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Years of Endurance - Life aboard the Battlecruiser Endurance, 1914-16

Years of Endurance - Life aboard the Battlecruiser Endurance, 1914-16

John R Muir
ARRSE Rating
5 Mushroom Heads
I’m most definitely not an expert in naval matters, and other than a teenaged passion for the works of Douglas Reeman (PBUH) and some potluck reading over the years, it’s not an area of military history that has held much fascination for me. As you may imagine I was not exactly thrumming with excitement when I received the above title, recording the experiences of a Royal Navy ship’s doctor on a WW1 Battlecruiser, HMS Tiger. I can only say that I was severely mistaken in my lack of enthusiasm; to find a book this interesting and engaging is a rarity.

The book covers the period from outbreak of war to the end of 1916, centred on the author’s service with the ship. This copy is a hardback 202 pages long with a selection of relevant black and white photographic plates, and at a cover price of £12.99 is very reasonably priced.

John Muir was a career Royal Naval Officer and doctor who at the Great War’s outbreak was stationed at Chatham Naval Barracks as the Senior Medical Officer. His pacy description of expanding the facilities there to receive reservists and his part in it will ring true today for anyone who’s been involved in an emergency expansion of capability (military or otherwise). Muir requested a posting to a warship, and was sent to join Tiger in the final stage of her construction at Glasgow. HMS Tiger was a new design of Battlecruiser, the most modern of the dreadnoughts trading armour for speed whilst retaining firepower. His depiction of getting her and the crew ready for operations once again should chime with more modern experiences of pre-op training, and the joys of breaking in new kit! In between his truly evocative description of life on a Royal Navy warship serving in the North Sea he recounts excellent descriptions of Tiger’s involvement in sea battles at Dogger Bank and Jutland.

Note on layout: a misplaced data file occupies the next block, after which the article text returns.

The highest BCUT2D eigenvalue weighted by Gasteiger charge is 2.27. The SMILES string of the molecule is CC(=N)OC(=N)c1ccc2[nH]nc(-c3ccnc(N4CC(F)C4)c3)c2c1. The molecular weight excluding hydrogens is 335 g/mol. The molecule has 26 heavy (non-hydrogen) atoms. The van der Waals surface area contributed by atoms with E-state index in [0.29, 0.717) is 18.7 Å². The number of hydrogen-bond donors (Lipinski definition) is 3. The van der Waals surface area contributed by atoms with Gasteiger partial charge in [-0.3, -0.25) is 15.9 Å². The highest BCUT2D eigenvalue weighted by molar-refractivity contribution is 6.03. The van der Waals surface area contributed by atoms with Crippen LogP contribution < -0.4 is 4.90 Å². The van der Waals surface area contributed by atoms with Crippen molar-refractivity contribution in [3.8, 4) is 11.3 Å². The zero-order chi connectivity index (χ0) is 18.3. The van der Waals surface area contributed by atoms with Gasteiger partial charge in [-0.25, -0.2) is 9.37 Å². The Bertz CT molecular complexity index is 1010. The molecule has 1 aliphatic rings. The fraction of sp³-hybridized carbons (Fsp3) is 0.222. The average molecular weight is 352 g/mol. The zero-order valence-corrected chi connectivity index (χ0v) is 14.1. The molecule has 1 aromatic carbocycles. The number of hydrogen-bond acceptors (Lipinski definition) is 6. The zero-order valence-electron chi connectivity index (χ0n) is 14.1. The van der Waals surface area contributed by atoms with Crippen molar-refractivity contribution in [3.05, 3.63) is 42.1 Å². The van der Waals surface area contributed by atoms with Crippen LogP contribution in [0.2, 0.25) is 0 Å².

I am usually no fan of the writing style of the Victorian or Edwardian periods, finding the language used impenetrably dull (apart from Kipling). This book definitely doesn’t fall into that category; Muir writes in an engaging and accessible way, and his story is a page turner from start to end. Indeed, I can’t find anything to detract from this book.

Five mushrooms out of five!

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